National Astronomical Observatory of Japan

New Year Greetings from Director General

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Dr. Masahiko Hayashi, Director General

Happy New Year!

Last year was a pretty rough year. Construction of the next-generation extremely large optical-infrared telescope TMT near the summit of Maunakea, which was supposed to start full-scale activity in April, was interrupted due to protests by certain groups. This was very unfortunate. Since the time the Subaru Telescope was under construction, NAOJ has taken many opportunities to have discussions with the people of Hawai`i and, in cooperation with the Foundation for Promotion of Astronomy, has supported regional activities to help protect Hawaiian culture. Through daily activities such as these conducted in Hawai`i, we have strived to explain the reasons for the Subaru Telescope and the Thirty Meter Telescope, TMT, to be constructed in the future. As the result of these efforts, the majority of residents amicably support TMT. But we still have not obtained approval from everyone. This year, we hope to somehow obtain the understanding of these remaining people, with the goal of starting construction.

On the other hand, there was also incredibly good news in 2015. Director Takaaki Kajita of the Institute for Cosmic Ray Research, University of Tokyo, received the Nobel Prize in Physics. Director Kajita is currently serving as the principle investigator for KAGRA, the Large-scale Cryogenic Gravitational Wave Telescope Project. Actually, NAOJ has been working to advance gravitational wave detection experiments in Japan; for example TAMA300, the 300 m long baseline laser interferometer gravitational wave antenna located in Mitaka Campus which now serves as the prototype for KAGRA. Around the year 2000, TAMA300 achieved the world’s highest sensitivity for that time and as a large-scale interferometer performed world-leading long time-scale observations. Many of the researchers who are now participating in KAGRA acquired experience at TAMA300. In KAGRA, NAOJ is responsible for many of the key components, such as the main interferometer, the vibration isolation system, the auxiliary optics, and the mirror performance evaluation. KAGRA will reach its ultimate capability as soon as possible and we are looking forward to the day when the detection of gravitational waves will become a daily event.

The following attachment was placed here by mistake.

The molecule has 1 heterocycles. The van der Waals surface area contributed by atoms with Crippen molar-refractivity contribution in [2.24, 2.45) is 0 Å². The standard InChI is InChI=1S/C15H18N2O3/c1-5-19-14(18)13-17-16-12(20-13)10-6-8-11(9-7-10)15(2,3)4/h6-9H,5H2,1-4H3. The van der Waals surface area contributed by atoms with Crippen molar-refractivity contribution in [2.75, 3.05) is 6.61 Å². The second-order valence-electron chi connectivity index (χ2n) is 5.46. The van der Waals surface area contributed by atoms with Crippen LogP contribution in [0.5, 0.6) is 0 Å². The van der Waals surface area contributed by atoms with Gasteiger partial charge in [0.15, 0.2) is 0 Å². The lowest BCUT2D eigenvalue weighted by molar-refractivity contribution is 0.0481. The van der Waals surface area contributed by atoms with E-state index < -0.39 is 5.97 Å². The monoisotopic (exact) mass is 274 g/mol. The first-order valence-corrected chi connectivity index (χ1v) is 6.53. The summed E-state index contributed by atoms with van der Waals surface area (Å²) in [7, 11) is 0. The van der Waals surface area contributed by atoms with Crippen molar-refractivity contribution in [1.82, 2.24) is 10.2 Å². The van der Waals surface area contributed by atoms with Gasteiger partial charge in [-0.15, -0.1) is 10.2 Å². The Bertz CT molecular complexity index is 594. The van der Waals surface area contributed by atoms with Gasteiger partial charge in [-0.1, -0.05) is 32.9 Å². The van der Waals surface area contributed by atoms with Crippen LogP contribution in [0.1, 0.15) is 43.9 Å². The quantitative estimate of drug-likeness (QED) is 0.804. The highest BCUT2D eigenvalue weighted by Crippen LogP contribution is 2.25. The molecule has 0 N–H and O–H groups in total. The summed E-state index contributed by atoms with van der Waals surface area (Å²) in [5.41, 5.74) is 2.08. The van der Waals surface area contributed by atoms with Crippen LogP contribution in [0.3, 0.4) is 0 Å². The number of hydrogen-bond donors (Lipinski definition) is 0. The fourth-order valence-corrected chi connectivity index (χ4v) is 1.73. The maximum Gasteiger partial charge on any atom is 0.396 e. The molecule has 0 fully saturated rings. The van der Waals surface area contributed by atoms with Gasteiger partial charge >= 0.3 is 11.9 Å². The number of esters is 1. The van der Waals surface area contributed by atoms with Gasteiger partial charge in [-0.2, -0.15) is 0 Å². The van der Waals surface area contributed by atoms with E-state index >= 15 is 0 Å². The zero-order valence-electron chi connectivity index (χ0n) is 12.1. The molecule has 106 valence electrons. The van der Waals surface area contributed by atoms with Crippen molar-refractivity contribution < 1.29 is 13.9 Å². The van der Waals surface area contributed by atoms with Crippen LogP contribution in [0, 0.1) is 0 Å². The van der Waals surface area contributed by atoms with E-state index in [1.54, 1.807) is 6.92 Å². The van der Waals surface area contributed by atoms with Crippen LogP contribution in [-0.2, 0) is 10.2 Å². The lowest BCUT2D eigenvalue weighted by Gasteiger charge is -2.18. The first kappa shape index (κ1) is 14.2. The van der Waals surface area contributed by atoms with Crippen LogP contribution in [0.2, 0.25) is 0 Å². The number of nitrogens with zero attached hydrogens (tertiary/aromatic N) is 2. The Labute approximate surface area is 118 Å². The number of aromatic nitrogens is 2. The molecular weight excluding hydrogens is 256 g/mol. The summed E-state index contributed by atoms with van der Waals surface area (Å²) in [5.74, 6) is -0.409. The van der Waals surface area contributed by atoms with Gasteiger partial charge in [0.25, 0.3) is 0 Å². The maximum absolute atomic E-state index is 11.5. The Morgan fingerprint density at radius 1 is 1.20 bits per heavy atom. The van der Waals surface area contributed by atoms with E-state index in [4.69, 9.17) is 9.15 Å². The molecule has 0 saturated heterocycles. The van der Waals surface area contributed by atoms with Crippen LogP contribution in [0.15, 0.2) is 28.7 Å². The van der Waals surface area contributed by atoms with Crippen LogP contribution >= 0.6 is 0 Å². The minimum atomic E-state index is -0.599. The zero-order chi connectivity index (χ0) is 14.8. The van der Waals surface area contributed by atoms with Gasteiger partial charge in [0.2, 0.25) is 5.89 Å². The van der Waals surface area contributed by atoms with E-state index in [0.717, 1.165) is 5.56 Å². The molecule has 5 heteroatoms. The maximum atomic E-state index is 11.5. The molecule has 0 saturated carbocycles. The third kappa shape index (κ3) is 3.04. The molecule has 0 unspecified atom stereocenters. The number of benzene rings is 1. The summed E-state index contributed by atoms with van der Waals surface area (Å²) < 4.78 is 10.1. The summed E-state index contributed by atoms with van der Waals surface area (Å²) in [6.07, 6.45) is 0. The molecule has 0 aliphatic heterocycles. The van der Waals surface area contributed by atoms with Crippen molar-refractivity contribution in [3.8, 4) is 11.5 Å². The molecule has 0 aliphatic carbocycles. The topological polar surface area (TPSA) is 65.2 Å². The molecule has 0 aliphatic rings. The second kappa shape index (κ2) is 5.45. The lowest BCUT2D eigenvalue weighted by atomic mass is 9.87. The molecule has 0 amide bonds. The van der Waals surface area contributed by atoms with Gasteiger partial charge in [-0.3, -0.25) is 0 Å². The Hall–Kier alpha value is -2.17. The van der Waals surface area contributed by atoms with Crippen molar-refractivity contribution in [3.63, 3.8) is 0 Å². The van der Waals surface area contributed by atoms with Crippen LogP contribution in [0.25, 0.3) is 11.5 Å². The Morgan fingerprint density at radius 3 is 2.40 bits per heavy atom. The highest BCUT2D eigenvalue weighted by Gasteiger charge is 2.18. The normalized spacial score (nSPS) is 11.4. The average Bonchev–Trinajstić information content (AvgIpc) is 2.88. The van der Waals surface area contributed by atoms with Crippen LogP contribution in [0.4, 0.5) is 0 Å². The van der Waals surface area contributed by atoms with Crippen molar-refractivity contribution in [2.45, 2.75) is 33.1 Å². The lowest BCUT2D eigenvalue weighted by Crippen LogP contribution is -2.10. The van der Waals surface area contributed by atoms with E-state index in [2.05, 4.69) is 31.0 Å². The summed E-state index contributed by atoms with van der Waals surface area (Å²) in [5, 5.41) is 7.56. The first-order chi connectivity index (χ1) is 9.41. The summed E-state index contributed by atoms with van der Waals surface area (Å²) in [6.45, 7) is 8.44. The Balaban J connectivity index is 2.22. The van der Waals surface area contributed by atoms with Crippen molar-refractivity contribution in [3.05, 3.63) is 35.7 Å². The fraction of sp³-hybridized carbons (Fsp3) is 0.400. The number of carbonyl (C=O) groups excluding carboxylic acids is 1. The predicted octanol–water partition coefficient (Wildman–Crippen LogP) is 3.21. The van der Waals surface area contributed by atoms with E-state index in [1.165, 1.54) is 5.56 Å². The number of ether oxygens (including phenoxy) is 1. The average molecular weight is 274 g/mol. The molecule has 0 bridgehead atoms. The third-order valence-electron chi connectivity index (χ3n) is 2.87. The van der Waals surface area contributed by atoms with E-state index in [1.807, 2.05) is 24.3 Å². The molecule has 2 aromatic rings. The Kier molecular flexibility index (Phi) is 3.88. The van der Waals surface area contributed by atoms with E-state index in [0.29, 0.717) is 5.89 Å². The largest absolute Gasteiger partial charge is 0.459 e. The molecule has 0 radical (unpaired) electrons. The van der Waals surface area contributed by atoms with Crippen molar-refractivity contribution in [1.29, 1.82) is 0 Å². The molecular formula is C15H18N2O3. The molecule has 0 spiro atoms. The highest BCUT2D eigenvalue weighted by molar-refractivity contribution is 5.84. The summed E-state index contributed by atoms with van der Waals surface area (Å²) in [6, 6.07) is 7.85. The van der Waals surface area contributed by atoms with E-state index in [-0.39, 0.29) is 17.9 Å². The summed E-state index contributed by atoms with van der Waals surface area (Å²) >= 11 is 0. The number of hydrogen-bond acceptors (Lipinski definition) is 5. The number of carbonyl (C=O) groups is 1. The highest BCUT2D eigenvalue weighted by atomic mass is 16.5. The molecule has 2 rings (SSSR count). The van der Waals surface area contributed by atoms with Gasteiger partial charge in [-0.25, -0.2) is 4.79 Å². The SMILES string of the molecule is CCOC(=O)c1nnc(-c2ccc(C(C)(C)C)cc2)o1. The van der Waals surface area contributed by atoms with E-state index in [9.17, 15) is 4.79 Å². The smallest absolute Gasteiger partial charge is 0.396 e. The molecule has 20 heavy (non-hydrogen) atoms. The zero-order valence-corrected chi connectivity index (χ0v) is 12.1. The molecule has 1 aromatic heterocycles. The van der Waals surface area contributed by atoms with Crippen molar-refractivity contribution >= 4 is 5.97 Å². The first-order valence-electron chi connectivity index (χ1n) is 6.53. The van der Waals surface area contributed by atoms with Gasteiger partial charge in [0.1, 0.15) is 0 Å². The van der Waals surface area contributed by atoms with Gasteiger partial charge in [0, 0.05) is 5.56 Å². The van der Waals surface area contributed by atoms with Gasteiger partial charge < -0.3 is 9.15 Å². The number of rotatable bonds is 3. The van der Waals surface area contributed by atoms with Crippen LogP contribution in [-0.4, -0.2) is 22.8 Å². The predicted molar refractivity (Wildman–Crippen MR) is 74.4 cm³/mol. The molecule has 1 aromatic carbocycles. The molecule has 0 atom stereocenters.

ALMA has finally started Early Science Cycle 3. This marks the first time that observations using long baselines, of about 10 km, have been open for science observations. As a result, it is now capable of taking pictures with spatial resolutions of 0.01 arc-seconds, 10 times sharper than that of the Hubble Space Telescope. So from here forward we can expect ALMA to produce outstanding image after image, like the one of HL Tauri’s disk which amazed us last year. This year, I look forward to showing everyone more unbelievable images like that.

At the Subaru Telescope, observations with the ultra-wide-field prime focus camera Hyper Suprime-Cam are proceeding smoothly. Last year, I showed everyone the first map of dark matter rendered by using this camera. In addition, last year the Subaru Telescope continued producing important scientific results, like direct observations of the production sites of the Universe’s lithium atoms.

I would like to say in closing that, these remarkable developments in Japanese astronomy have been accomplished based on the efforts of the NAOJ staff; the support of our elected officials, members of the various government offices, and people in industry; and most importantly the understanding of the many people in this country. Here at the start of a new year, I would like to reaffirm my gratitude to all of these people, and my commitment to the further development of NAOJ.